Yes, You Can Visit Chernobyl

But there are a few rules. Here's what you need to know

More than 10,000 tourists a year now travel to Chernobyl and the adjacent ghost town of Pripyat, the site of the world’s largest nuclear disaster.

In 2017 I went on a pretty cool trip through Romania, Moldova and Ukraine with Intrepid Travel. Chernobyl was the highlight of the 2-week journey through parts of Eastern Europe that rarely get attention in travel media. I wrote about my experience for the Intrepid blog, detailing what it’s like to visit the area. Here’s more detail about how to get there.

How to visit Chernobyl

Plan ahead. The only way to enter the exclusion zone is with an authorized guide/tour operator. I went as part of a more extensive trip—though we used a locally-run, Ukrainian operator for our day in Chernobyl. There are other options, too including Solo East Travel and CHERNOBYLwel.come who offer one-and two-day tours that depart from Kiev.

What to wear

There are rules about what you can wear to Chernobyl.  You must be dressed in long sleeves and long pants to get past the initial government checkpoint. You’ll also want to give yourself a spritz of bug spray if you go in summer, as much of the area is overgrown with tall grasses and vegetation.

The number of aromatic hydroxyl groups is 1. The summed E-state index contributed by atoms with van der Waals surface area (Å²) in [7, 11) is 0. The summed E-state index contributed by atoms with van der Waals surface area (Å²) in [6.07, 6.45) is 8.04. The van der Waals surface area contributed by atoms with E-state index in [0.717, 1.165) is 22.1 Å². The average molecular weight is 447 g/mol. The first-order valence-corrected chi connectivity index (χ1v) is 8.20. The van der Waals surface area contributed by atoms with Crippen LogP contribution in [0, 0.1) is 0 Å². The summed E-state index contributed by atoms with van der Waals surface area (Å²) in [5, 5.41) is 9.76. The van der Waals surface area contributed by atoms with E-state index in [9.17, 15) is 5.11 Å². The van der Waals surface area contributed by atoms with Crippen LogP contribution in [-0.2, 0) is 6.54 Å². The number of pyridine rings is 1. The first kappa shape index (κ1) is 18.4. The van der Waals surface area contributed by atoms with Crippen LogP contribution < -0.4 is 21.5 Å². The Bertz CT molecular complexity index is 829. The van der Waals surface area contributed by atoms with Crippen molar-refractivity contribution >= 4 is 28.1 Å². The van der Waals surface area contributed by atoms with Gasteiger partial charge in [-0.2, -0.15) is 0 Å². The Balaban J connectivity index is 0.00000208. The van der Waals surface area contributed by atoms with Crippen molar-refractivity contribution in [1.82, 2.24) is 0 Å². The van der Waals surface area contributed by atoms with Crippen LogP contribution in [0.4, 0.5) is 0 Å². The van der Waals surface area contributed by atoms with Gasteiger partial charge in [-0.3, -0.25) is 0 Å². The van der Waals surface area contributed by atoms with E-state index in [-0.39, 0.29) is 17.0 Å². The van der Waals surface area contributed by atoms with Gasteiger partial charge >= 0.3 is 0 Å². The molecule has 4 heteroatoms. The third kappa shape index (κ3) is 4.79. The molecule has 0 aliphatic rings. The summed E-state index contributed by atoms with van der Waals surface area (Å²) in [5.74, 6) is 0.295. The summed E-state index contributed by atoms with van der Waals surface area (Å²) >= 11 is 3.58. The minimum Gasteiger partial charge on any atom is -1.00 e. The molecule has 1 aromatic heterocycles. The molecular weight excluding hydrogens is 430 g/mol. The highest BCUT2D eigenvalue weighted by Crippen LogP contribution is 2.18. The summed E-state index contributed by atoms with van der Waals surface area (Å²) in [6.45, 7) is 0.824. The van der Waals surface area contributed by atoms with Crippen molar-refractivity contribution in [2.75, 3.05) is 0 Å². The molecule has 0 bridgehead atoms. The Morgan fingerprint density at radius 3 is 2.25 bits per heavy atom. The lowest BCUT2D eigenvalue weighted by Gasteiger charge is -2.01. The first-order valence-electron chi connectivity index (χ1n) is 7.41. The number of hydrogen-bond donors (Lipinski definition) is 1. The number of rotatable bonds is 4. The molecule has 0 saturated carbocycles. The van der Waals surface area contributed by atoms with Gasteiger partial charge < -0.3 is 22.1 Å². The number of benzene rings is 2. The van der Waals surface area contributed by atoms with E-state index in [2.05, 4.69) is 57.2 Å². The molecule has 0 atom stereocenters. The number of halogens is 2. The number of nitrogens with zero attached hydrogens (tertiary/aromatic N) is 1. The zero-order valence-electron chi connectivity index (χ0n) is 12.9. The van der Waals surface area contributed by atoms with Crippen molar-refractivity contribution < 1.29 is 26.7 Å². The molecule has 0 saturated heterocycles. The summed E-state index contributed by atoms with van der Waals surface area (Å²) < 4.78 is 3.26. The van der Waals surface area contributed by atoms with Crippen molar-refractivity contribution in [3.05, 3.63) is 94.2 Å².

When to go to Chernobyl

I went in August and it was hot. Like 90 degrees. Since you need to be covered, it was a little steamy. While summer offers the most daylight hours (and slightly longer tours due to longer days) early fall or late spring, while the weather is temperate, is ideal. For photo buffs, winter adds a new dimension with the potential for a snow coating on the iconic Ferris wheel and other ruined buildings.

Should you visit

I thought about this for quite a bit, and at no point did it feel exploitive. Money goes to the tour operators based in Ukraine, who employ Ukrainians. We visited one of the last self-settlers, now in his 80s, who returned to the area shortly after the disaster. As part of the trip, we all pitched in to purchase groceries and pantry items for him and spent a good hour chatting about his life. It was also a detailed, though sobering, history lesson given from the perspective of those who live in Ukraine, and not the sanitized version taught in US history class.

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